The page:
The calling card of high profile leaders – from governors and presidents to CEOs – is strategic vision. Whenever a new leader wins an election or otherwise enters an organization, they waste no time sharing their bold strategy and implementing it across the ranks. However, the real test of leaders, and what they won’t so loudly talk about, is focus and follow-through.
When it comes to focus and follow-through over time, the road for leaders is very fraught. Why is that? Enter the Tennis Ball Theory of Leadership (copyright Adam Giorgi, patent pending, 2016).
How It Works
The Tennis Ball Theory of Leadership works like this:
- Leaders are like dogs.
- Big strategic initiatives and priorities are like tennis balls, gently tossed by at their mark.
- Naturally, dogs love to chase after these tennis balls with single-minded focus.
- However, hot button issues, news headlines, political wrangling, and various crises are also tennis balls, thrown by much more unpredictably.
- When it comes to these tennis balls too, dogs must again give chase.
- Problems arise when these unexpected tennis balls come zooming by and interrupt a chase already underway. The single-minded focus of the dog is tested and may be quickly re-directed.
We shouldn’t be surprised if these interruptions crop up a lot. In noting this, I want to be clear that none of the language behind the Tennis Ball Theory is meant to denigrate or disparage our high-profile leaders. After all, we all love dogs; these traits are simply in their nature. Instead, this theory is meant to illustrate the challenges and demands our leaders can face in maintaining strategic focus.
When our leaders are dogs, they may have an entire agency, company, state, or even nation all trying to play fetch with them at once.
What It Means for You
As government professionals, we all have initiatives, ideas, and priorities which require support and buy-in from high-profile leaders. You might want to combat climate change. You might want to make government work better. You might want to revolutionize health care or transportation. The list goes on.
These are our tennis balls, with which we seek to engage leaders in a game of fetch. When we can get their attention, our initiatives can count on strong support and firm, clear direction. But as the Tennis Ball Theory posits, we can’t always count on holding their attention with our initiatives alone. Other things may soon pull their attention away.
So what can we do to maintain strong leadership support of our initiatives? How can we use this knowledge to our advantage? Here are some ideas to keep in mind to ensure your big-picture initiatives don’t go bouncing down the road to oblivion:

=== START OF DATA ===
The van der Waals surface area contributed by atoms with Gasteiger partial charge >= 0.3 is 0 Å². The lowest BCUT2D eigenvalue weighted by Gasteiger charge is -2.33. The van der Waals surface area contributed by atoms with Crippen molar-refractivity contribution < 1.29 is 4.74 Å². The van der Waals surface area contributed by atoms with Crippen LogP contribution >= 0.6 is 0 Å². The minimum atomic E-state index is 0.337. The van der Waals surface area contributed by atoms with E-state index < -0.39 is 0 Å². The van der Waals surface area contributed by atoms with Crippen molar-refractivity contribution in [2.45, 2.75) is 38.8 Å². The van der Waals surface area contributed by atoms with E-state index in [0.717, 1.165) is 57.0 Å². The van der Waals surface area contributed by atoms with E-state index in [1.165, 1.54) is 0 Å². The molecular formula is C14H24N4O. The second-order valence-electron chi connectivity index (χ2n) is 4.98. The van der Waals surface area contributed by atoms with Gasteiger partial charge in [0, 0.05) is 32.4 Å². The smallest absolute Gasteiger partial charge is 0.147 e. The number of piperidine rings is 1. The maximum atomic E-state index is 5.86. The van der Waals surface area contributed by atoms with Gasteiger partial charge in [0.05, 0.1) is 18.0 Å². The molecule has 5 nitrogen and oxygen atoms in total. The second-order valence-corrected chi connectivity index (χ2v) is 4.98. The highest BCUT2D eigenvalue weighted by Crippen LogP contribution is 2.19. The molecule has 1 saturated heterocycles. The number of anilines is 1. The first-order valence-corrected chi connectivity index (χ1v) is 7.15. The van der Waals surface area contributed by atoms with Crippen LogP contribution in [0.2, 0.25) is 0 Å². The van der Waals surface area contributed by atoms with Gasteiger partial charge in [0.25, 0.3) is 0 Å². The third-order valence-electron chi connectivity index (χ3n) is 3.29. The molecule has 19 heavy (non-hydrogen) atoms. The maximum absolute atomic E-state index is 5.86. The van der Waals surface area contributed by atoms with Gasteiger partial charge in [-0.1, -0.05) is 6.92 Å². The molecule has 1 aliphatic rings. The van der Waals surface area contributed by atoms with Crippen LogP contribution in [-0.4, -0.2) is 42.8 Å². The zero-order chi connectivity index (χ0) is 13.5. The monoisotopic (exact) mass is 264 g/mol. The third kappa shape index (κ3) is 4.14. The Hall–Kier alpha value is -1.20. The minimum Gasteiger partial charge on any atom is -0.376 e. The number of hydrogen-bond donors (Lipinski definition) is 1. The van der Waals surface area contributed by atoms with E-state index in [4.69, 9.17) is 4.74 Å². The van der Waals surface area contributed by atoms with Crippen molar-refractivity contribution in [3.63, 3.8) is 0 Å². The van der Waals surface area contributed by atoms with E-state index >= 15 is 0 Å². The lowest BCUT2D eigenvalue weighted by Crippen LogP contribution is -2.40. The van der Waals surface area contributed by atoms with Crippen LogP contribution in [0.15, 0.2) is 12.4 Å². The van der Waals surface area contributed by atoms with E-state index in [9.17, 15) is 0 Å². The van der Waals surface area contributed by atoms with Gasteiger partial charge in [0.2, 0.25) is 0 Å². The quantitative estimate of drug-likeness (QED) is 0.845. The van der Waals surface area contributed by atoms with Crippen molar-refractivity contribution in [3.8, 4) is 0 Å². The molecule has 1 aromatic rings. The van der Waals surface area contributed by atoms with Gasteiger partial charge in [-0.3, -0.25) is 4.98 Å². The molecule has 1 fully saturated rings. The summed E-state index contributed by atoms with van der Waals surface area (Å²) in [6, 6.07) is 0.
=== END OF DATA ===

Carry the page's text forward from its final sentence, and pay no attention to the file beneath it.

- Build support from the top-down and the bottom-up. Remember that leadership isn’t the only place from which to seek support. Work with managers, supervisors, and staff in the trenches. Make sure they understand what you’re trying to do and their role in supporting the work. Not only are these individuals a great source of support, but they’re also less exposed to external forces and demands than our high profile leaders.
- Partner with others outside of your agency. Find other organizations with kindred missions and see if they’re doing any similar work that aligns with what you’re doing. Creating partnerships will bolster your initiatives, and projects with multiple agencies behind them command leadership attention and weather change more effectively.
- Harness public engagement to your benefit. One way or another, the public is responsible for many of the aforementioned tennis balls that come flying our leaders’ way. We can use this to our advantage. When appropriate, get the public involved in your initiatives. If they support it and get loud about it, it creates other scenarios where you grab leadership attention and your initiative is a strategic asset.
- Be topical and newsworthy. Don’t count on your initiative being intrinsically interesting on its own merits alone. Keep it fresh and don’t lose sight of how it remains relevant and important in our ever-changing world. How does your initiative relate to the pertinent challenges of our time? How will it make the world a better place? In answering these questions, link your work to the news headlines and happenings of the day. This will make them more enticing to leaders and easier to prioritize.
Leaders Are Important, But So Is Everyone Else
Whatever your organization’s initiatives are, getting leadership’s attention and keeping it is important. But as the Tennis Ball Theory illustrates, it can also be very challenging. As such, working with leadership can only be one part of a successful strategy. To ensure your work thrives, you owe it to yourself to build a robust network of support from numerous sources. Doing so will ensure your efforts don’t wilt or fade the next time an extra juicy, politically-charged tennis ball comes bouncing by your governor’s desk.